Peak Level Indicator: When the input meter goes up (the green stuff) it measures the highest number that it reaches. The peak is the top of the signal level for the most recent recording played on this track. If you click the number, it resets to zero so you can get a new peak measurement. Target range should be somewhere around -10dB to -12dB.
From top to bottom:
Track Pan: Working with a stereo signal? Maybe you just need to send the signal to one side or the other? Track pan shifts the signal from left to center to right, etc.
Track Activator: This is your mute button for the track. When the track’s monitoring selector is set to either Auto or Off, this will either be yellow (active) or gray (disabled.) Colors may be dependent upon your theme settings in preferences. If the monitor selector is set to “IN” this will be a different color (usually blue) when activated. If this button is off, nothing gets through.
Cue/Solo: The “S” indicates that this button will enable “solo” mode. If you click this button, this track will be the ONLY active track. More than one track can be set to solo at the same time if you need to audition two or three tracks together. Changing the Master track’s Cue/Solo button to “Cue” changes this button’s behavior, rerouting the output to the Cue Out audio channel settings in the master track. Use this to listen to what’s coming through this track on separate outputs so you don’t affect your main output.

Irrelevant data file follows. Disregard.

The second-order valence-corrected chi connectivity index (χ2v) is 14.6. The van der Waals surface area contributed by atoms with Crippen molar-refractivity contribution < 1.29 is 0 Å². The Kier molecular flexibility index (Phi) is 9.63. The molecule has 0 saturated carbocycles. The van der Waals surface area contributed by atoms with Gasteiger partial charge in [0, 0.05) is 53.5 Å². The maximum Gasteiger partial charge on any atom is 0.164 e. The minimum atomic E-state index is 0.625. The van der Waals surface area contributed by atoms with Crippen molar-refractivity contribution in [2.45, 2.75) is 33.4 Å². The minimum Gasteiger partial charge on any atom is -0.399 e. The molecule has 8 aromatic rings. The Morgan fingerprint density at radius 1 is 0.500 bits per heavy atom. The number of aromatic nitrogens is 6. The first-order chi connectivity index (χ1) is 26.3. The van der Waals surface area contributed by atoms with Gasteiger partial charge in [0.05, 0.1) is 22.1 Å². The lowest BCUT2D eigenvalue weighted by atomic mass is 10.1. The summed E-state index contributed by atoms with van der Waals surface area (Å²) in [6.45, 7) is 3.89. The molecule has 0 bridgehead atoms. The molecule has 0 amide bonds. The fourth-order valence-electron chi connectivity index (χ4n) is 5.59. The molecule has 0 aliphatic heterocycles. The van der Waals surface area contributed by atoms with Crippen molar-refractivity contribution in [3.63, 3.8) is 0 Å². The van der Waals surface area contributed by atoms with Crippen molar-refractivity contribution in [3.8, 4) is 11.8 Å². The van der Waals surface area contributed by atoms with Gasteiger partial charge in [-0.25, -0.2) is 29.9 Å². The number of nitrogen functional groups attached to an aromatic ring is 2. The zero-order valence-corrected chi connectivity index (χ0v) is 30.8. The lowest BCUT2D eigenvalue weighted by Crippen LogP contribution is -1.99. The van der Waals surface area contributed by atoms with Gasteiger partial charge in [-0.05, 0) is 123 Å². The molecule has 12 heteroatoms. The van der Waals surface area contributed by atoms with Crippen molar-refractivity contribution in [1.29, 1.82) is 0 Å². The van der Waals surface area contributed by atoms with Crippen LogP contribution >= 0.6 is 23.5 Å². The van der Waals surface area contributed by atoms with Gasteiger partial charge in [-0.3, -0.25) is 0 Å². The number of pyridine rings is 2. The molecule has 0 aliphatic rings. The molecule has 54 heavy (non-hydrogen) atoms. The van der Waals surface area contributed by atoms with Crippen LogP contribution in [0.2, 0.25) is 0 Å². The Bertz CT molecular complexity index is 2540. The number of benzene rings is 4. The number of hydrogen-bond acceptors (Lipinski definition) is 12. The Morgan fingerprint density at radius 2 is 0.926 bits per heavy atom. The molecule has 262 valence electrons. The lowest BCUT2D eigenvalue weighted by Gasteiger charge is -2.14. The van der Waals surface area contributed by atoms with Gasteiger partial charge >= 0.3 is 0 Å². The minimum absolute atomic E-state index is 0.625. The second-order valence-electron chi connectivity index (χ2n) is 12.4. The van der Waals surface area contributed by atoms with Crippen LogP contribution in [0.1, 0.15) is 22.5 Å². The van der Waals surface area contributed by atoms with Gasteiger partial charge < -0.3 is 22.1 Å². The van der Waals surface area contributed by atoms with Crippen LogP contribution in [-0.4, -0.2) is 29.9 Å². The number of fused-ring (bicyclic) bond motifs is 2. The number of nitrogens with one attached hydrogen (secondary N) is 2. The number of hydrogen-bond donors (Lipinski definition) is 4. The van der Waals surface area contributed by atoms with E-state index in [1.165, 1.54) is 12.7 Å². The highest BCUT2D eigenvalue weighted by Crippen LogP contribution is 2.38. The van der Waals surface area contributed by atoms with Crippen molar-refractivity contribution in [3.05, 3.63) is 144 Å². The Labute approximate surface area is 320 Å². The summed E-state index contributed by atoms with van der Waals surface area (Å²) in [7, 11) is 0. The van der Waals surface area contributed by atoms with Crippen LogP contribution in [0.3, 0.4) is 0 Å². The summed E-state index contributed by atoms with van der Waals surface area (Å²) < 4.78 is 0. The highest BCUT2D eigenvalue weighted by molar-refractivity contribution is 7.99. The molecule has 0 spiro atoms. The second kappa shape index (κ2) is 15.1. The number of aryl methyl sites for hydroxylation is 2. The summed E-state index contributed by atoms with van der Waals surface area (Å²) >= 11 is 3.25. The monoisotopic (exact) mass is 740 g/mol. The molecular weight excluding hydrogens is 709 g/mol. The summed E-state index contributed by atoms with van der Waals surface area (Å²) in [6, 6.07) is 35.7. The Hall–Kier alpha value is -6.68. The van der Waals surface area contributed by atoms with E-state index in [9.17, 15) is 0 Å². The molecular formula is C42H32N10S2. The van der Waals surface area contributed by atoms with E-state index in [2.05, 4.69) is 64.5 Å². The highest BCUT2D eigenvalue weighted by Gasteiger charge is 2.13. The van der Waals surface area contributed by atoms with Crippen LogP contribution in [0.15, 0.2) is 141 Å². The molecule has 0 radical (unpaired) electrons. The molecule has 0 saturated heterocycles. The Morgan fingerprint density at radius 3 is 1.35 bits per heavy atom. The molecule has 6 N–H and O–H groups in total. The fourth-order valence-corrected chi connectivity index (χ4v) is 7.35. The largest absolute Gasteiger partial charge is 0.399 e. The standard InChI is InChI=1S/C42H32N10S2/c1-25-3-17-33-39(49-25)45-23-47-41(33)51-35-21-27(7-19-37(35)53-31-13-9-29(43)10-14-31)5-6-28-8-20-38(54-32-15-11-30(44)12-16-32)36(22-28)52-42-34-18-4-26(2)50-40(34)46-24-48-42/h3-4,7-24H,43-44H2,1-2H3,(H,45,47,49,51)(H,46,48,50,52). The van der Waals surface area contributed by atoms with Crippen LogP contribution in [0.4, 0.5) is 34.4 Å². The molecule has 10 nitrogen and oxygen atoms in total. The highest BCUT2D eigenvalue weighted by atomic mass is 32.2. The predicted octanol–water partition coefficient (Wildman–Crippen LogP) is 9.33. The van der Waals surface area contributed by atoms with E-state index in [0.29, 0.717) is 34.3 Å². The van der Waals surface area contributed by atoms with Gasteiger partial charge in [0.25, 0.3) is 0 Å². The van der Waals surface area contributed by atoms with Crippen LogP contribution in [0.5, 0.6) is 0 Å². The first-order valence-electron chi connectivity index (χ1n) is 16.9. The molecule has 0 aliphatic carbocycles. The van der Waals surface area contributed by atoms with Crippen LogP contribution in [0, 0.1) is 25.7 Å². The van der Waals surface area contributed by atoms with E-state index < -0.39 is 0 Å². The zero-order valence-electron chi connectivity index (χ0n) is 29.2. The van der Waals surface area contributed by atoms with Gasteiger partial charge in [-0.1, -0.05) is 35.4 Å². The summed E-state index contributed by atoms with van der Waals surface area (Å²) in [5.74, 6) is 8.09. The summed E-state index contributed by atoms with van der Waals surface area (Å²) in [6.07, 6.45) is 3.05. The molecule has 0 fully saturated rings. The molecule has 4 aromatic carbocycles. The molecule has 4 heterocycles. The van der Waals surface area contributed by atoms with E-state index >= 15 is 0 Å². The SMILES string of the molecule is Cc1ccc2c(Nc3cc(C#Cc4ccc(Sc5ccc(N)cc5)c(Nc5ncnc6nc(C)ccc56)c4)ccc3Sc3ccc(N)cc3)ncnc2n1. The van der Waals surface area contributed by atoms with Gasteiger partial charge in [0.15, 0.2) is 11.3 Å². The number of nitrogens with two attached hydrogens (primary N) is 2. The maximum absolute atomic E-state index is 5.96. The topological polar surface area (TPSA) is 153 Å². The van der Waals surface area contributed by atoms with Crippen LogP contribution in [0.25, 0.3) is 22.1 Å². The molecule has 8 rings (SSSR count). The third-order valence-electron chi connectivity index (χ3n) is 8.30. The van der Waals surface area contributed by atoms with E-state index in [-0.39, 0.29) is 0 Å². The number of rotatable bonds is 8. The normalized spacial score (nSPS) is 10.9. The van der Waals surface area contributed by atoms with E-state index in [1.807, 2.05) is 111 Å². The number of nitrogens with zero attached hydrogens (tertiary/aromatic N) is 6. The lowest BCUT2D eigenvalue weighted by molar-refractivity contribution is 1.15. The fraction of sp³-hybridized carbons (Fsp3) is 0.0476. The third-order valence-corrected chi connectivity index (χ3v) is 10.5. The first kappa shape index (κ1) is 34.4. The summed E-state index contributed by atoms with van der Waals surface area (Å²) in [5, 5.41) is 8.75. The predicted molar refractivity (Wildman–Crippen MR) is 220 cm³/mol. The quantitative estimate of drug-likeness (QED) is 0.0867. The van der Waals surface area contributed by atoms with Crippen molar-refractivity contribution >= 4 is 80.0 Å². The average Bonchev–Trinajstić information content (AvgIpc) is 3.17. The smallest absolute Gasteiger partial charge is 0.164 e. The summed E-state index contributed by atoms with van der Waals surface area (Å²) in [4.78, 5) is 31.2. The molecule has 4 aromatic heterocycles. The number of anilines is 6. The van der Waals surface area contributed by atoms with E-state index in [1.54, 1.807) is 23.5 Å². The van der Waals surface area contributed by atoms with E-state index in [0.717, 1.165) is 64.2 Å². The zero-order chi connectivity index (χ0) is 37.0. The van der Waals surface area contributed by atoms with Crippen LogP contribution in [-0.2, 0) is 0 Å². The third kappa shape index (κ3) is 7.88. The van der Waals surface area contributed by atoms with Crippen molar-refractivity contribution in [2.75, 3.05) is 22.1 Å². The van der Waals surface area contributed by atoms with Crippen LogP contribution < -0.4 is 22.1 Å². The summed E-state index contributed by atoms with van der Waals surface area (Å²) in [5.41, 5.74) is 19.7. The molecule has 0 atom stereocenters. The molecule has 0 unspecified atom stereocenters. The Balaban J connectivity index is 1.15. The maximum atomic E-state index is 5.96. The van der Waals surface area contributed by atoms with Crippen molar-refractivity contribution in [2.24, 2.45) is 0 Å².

Arm Session Recording: The red button with the dot, when enabled, indicates that any input to this track will be recorded when you press record on the main transport. Holding CMD or CTRL will allow you to record on more than one track at the same time.
1 | Track Volume: The little triangle is what you can drag up and down to control the output of the signal being processed in a track.
2 | Target Input Level: Watch the level of input (the green stuff) as the signal input bounces the meter up and down. A good starting point for the mix level will have the upper and lower limits of that signal bouncing somewhere around -10dB to -12dB. Remember, those are negative numbers. If your input source is too hot, you’ll risk distortion. Keeping your meter level around -10dB to -12dB will give you enough margin for error before hitting 0 (zero) in the event that a vocalist belts out a high note when you weren’t expecting it.
3 | Input Meter: This is where you’ll see evidence of input and you’ll know you’re receiving a signal. If the input isn’t colored, and appears grayscale, then you’re getting a signal, but the gray color indicates that the signal isn’t being routed to either the Cue Out or Master Out. This will happen if the Monitor selector on the track is set to “Off.”
4 | The Little Green Line: This line bounces around at the top end of the frequency spectrum and lands for a moment at the most recent peak signal measurement.
5 | The green bars: This is what you see when you have a signal on that track. Try to keep this somewhere between -12dB and -10dB to give you enough head room and ensure you have enough signal to record or mix.